“Get tested and get treated” is the message on World Hepatitis Day
With this Saturday marking World Hepatitis Day, the Public Health Agency (PHA), is encouraging those who think they may be at risk of having the infection to get tested and treated.
Viral hepatitis kills 4,000 people every day worldwide and, although not very common in Northern Ireland, it is estimated 400 million people across the globe are infected.
There are five main types of viral hepatitis, but types B and C lead to chronic disease in hundreds of millions of people and, together, are the most common cause of liver cirrhosis and liver cancer. The hepatitis B and C viruses are spread by contact with blood or bodily fluids of an infected person.
Dr Lucy Jessop, Consultant in Health Protection at PHA, explained: “Despite not being common in Northern Ireland, hepatitis B and C are extremely serious, potentially life-threatening infections.
“Hepatitis B tends to be contracted from mother to baby or from contact with infected blood in areas of the world where hepatitis B is more common. In Northern Ireland, new infections with hepatitis B tend to be more often from sexual contact.
“Hepatitis C is commonly associated with sharing needles or equipment for injecting drugs. It can also be spread by having had a tattoo or body piercing done using non-sterile equipment.
“We are encouraging people to come forward for testing if they could potentially be at risk of having contracted one or several types of hepatitis, for example if they have ever injected drugs, even if this was only once or some time ago.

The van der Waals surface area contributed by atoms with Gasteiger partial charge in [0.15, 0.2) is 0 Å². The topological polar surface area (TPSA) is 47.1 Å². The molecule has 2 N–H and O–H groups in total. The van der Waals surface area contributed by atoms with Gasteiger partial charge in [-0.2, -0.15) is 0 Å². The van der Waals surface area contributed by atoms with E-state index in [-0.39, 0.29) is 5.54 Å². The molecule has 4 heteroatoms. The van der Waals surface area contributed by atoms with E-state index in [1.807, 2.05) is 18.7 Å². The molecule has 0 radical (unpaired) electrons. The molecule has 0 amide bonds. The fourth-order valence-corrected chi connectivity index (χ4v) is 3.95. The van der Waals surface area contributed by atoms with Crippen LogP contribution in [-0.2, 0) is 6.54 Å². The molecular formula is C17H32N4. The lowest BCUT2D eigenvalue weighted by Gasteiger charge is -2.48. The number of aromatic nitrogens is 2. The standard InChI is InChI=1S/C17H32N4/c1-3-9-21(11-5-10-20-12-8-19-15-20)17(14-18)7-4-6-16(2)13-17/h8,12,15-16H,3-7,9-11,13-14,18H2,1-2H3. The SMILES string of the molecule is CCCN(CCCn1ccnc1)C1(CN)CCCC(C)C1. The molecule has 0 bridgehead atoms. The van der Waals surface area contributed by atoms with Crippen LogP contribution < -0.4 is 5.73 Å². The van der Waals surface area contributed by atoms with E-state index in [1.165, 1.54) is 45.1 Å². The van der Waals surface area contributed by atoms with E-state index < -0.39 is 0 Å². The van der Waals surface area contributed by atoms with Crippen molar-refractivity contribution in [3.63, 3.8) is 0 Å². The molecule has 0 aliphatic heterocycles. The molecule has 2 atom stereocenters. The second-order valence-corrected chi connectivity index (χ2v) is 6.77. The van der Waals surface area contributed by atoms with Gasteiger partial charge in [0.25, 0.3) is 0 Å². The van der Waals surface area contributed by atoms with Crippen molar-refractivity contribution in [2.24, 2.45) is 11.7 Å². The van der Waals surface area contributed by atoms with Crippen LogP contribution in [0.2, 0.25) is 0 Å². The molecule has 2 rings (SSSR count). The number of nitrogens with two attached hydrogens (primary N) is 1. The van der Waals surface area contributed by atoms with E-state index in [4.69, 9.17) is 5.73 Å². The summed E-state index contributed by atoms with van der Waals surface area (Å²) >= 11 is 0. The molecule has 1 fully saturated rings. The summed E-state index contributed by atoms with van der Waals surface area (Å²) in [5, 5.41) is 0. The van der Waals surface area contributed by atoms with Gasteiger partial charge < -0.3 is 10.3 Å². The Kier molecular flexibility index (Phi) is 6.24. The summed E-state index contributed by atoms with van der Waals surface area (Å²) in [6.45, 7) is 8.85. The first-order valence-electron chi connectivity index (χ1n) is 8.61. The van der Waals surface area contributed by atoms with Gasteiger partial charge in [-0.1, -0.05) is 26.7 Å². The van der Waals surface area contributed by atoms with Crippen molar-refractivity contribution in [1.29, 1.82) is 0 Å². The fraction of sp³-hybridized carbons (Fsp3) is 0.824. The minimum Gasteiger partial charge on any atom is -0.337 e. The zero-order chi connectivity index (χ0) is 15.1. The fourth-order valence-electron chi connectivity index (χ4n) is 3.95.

“Testing is also recommended if you were born in, or had a blood transfusion in, a higher risk part of the world, which includes Eastern Europe and many parts of Asia, Africa and South America.”
Both hepatitis B and C are diseases that people can have for many years without developing any symptoms. However, they may be passed on to other people during this time and can lead to liver damage (cirrhosis) and liver cancer.
Dr Jessop added: “The treatments for hepatitis C are now so good they can cure nearly 100% of cases, so there is now no need to wait before you get treated. If you are treated straight away not only can you prevent your liver becoming damaged, but you can reduce the chance of spreading the disease to others.
“If you think you have been at risk of hepatitis, go to your GP and ask to be tested. It will only take 20 minutes and if you do have hepatitis you can get treated and cured. There is nothing to be scared of, the treatments have improved greatly in the past few years, and they have a much better success rate with no real side effects. There is no reason not to get tested.”